“Maintaining a ‘head in the sand’ approach fails not only to properly recognise the burden of arthritis on individuals but will also see dire consequences for Australia’s wider productivity,” Jonathan said.

“Starting now, we can make positive changes, provided arthritis is given the right level of attention, that we coordinate across stakeholders, and that we invest strategically on services and research – before it’s too late,” he said.

The latest figures reinforce the considerable strain:

  • More than 800,000 hospitalisations (7 per cent of the total) will be needed this year for arthritis and musculoskeletal-related issues3
  • Over $2.3 billion per year is spent on hip and knee replacements for osteoarthritis. This is expected to more than double to $5.3 billion per year by 20301

Musculoskeletal conditions including arthritis received 60 per cent lower funding from the National Health and Medical Research Council in 2021 than cardiovascular disease or mental health – with investment declining year on year, it is now at its lowest level in a decade.6 There is no dedicated Medical Research Future Fund (MRFF) Mission for musculoskeletal conditions, compared with a $220M Mission for cardiovascular disease and $125M for mental health, which carry comparable burdens.7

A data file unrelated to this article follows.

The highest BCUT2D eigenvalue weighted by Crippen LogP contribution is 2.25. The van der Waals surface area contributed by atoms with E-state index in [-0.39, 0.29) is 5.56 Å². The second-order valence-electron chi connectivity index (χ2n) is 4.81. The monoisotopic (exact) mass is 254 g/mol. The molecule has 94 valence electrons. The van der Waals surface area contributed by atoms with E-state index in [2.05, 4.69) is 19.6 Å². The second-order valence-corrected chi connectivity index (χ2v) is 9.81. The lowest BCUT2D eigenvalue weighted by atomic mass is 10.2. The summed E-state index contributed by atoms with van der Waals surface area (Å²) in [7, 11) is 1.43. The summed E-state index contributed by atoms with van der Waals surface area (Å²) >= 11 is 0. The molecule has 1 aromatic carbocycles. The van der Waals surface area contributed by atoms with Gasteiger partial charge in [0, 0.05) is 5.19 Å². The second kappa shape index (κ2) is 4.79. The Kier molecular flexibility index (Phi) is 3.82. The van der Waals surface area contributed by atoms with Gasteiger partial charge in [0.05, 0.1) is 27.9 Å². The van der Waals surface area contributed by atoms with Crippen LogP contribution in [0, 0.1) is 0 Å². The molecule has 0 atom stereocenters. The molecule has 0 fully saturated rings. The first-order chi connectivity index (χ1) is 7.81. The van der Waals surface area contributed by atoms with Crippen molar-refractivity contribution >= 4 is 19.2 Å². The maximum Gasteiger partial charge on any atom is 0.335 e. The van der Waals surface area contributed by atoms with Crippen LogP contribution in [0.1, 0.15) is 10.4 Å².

Critical actions needed now – before it’s too late

Arthritis Australia has prioritised two urgent requests:

  1. Joint Replacement – Expanded roll-out of a national surgery catch-up package with equitable prioritisation of those in most clinical need and proven support programs for people on waiting lists
  2. Research – Formal and detailed commitment to major and sustained funding for research to support high-value care, via a dedicated MRFF Mission and explicit prioritisation within the MRFF incorporating 2023 additional funds of $25 million and every year, until proportionate investment is achieved